"Plate Reverb" The old fashioned way!
I have had countless discussions with other recording enthusiasts who are always remarking how “Recordings these days just don’t have the warm sound they used to.” This hotly debated issue can be reduced to the imagery of a Chess Board with the Analog and Digital Queens at the ready, but what about the recording “pawns.” Simple everyday recording techniques that really influence the outcome of sound.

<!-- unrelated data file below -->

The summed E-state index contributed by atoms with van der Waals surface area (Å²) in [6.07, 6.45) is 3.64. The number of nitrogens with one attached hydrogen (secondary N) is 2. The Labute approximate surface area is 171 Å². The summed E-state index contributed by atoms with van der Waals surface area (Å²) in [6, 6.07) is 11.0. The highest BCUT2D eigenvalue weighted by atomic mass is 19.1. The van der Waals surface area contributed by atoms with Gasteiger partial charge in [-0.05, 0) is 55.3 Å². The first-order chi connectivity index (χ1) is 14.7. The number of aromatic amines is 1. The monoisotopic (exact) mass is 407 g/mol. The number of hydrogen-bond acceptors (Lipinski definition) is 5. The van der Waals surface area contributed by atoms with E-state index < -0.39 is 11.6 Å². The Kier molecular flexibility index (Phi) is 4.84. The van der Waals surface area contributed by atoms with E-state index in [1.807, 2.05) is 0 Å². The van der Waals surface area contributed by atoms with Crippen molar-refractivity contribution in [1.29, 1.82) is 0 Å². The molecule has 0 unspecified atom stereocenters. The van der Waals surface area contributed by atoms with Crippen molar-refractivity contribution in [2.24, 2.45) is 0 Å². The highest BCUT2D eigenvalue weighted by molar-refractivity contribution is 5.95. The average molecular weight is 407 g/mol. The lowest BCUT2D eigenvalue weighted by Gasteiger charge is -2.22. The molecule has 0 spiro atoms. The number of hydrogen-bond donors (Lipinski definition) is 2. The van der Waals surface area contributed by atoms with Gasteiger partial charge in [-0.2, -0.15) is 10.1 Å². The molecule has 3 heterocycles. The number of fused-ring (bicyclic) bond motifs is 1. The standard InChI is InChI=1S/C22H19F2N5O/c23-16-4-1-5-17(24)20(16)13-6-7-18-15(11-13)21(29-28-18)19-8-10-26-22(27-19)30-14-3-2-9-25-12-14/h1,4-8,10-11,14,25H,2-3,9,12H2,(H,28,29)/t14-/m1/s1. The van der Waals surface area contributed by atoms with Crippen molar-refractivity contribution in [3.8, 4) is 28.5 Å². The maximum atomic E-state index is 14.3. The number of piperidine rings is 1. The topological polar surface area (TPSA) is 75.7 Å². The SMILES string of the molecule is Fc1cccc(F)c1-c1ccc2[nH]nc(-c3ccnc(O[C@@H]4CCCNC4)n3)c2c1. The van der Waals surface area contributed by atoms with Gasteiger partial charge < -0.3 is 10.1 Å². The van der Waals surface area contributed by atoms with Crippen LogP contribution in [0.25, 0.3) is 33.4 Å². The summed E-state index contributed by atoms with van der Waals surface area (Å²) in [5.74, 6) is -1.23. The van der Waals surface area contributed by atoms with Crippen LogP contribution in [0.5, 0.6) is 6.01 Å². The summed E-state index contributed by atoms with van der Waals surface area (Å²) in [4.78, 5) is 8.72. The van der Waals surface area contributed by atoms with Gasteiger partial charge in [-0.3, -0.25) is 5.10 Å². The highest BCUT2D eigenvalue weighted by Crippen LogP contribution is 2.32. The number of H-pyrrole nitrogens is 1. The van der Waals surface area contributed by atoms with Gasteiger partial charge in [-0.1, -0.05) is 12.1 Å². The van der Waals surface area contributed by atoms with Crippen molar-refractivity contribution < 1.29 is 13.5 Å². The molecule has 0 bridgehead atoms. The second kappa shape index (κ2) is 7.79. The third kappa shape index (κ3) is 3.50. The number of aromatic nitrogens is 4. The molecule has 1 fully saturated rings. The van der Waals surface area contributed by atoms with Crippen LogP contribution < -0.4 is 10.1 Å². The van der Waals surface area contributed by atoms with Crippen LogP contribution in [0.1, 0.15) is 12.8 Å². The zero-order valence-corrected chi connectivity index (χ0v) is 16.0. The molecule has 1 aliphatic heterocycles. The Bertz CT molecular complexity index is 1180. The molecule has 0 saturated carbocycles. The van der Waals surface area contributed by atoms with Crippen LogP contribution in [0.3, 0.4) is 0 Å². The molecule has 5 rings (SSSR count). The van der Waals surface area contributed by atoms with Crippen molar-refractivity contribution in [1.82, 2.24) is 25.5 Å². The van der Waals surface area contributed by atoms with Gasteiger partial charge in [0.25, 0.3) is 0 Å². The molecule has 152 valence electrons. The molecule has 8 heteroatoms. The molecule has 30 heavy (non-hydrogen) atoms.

Reverb is something that we almost take for granted. Almost every recording has some sort of reverb on it: when asked to “Throw a little reverb on the vocals” nowadays it seems like a no-brainer! Before you reach to open up that plug-in with your favorite “plate reverb” which is a mere 2-3 clicks away from adding the ultimate beauty and a silvery reverb sheen to your next project, stop and think for a minute how hard and labor intensive it used to be to achieve this effect back in the day! For the idle and curious this post is to show exactly how people in the field of audio recording achieved the addition of reverb to a track. Perhaps we take reverb for granted sometimes? Is it so easy to place Reverb on your recording with the current technologies that are available to us that a case could be made that we overuse it? Looking at the EMT 140 TS, made me stop and think about how I treat sound. Having an acute awareness of exactly “what,” “why” and “how” I approach the treatment of sound is something everyone should keep in the back of their minds during every recording. Pictures are here of the more traditional(Dare I say antique) way of putting reverb on a track. The EMT 140 TS is literally a plate of metal that requires manual movement back and forth to achieve reverb. The Physics of this is fascinating. I have included a fabulous video link below showing the cumbersome plate reverb of old in action today!